Rain falls but entries in many classes go up at Duns Show

Quentin Lindsey presenting the Centenary Trophy to Clive Storey of Yetholm and working hunter Masquerade who also won the show champoinship
Quentin Lindsey presenting the Centenary Trophy to Clive Storey of Yetholm and working hunter Masquerade who also won the show champoinship

IT’S often uttered by many people in Berwickshire that if it rains on the day of the Flodden Ride Out there’ll be more of the same at Duns Show and this proved to be the case last week.

Riders and their horses got a drenching for Coldstream Civic Week’s main event last Thursday, August 4 and exhibitors and spectators at Duns Castle on Saturday certainly needed their waterproofs and wellies.

Bruce Cambell with his prize winning Charolais from Thrunton near Alnwork

Bruce Cambell with his prize winning Charolais from Thrunton near Alnwork

But although attractions in the main ring were slightly disrupted by the persistent downpour, entries were once again of high number and standard around the show ground.

The big winners on the day were Clive Storey and his horse Masquerade from Halterburn, Yetholm, who won the Overall Show Championship, as well as taking home three trophies in the Hunting Stock section.

Clive said he was very proud that Masquerade, who he’s owned since November last year, had done so well in the horse’s first season of competition.

He described Masquerade as a “sane and sensible” horse and hoped there’d be more success to come.

There was keen competition in the Cattle Section when, fresh from his success at the Border Union Show a week earlier, Cheeklaw’s David Lucas was hoping to take home the overall cattle champion title on home turf.

Unfortunately for David this wasn’t to be although his cup-winning Aberdeen Angus certainly pushed eventual champion, a charolais owned by John Campbell of Thrunton near Alnwick, all the way and went home with the reserve rosette and the Challenge Cup for best in class.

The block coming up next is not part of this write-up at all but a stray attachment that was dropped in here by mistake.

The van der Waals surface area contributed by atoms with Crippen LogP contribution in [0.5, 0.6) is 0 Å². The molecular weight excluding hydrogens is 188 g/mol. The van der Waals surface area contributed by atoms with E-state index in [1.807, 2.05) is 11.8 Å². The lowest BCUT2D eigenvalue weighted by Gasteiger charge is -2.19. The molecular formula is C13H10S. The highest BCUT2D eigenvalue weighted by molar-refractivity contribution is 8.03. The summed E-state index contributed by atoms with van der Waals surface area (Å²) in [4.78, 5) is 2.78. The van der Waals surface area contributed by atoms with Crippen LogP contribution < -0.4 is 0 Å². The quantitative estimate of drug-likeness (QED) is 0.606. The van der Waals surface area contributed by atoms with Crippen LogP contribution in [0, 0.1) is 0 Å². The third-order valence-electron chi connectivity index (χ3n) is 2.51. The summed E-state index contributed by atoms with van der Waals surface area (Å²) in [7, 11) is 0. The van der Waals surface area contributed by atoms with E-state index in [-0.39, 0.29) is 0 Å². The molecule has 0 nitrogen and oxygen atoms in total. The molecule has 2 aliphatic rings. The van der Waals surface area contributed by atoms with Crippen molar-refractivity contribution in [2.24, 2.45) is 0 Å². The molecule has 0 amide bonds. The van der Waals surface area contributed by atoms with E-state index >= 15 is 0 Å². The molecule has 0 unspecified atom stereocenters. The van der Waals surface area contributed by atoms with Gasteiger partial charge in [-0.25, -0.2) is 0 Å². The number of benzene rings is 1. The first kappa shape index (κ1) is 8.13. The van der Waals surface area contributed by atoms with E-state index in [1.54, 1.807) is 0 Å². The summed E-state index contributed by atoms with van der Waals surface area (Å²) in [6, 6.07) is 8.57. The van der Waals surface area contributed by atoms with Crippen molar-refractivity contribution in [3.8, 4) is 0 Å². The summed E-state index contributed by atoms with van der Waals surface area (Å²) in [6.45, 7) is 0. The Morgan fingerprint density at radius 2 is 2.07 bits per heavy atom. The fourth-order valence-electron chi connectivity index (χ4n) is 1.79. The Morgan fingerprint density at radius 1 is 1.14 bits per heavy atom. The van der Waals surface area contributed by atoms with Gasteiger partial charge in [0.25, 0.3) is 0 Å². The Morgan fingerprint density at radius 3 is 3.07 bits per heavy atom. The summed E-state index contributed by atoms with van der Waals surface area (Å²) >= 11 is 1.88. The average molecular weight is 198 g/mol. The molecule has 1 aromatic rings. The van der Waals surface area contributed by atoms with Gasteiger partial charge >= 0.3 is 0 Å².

After seeing his charolais finish reserve to David’s Aberdeen Angus at Kelso a week earlier, John was thrilled that the home bred 18-month-old took home the top honour and was full of praise for Bruce Campbell who showed him on Saturday.

Keith Redpath of Redpath Farms, Kelso was also in celebratory mood after his limousin repeated its victory at the Highland Show and bettered its third place at Carlisle by winning its class. Keith, who took home the cow and calf accolade at Duns Show last year, bought the prize-winning limousin at Carlisle the beginning of the year after it had been bred in Yorkshire.

Brian Irving who was showing on behalf of H. Mackaskill of Woodhall Farm, Dunbar was pleasantly surprised that his simmental took victory in the simmental class on its first outing. He said although the 17-month-old home bred exhibit was a good size for his age he never expected him to take home the trophy.

Another surprised winner was 11-year-old Ross McPherson of Castle Hills, Berwick who won this year’s Young Handler Competition after he led a 15-month-old charolais bred by Archie Macgregor around the ring.

The Sheep Section was also fiercely contested with the overall championship going to a Texel gimmer owned by G.H. and David Gray of Sunnycroft, Lindean, Selkirk which was also named Reserve Best In Show.

The gimmer, by Paperazzi, was home bred and in its previous outing was first in its class at the Royal Highland Show.

The reserve championship went to the Crossbred champion, a Suffolk/Texel cross ewe owned by J.R. Whitecross of Clarabad Mill, Paxton, which was also being shown for the first time. They also had the reserve in the Crossbred with their gimmer.

The Blackfaced championship went to a Bothwell two shear ram owned by Professor Penny, Harehead, Cranshaws. Being shown for the first time, he was bought last year for £1,800.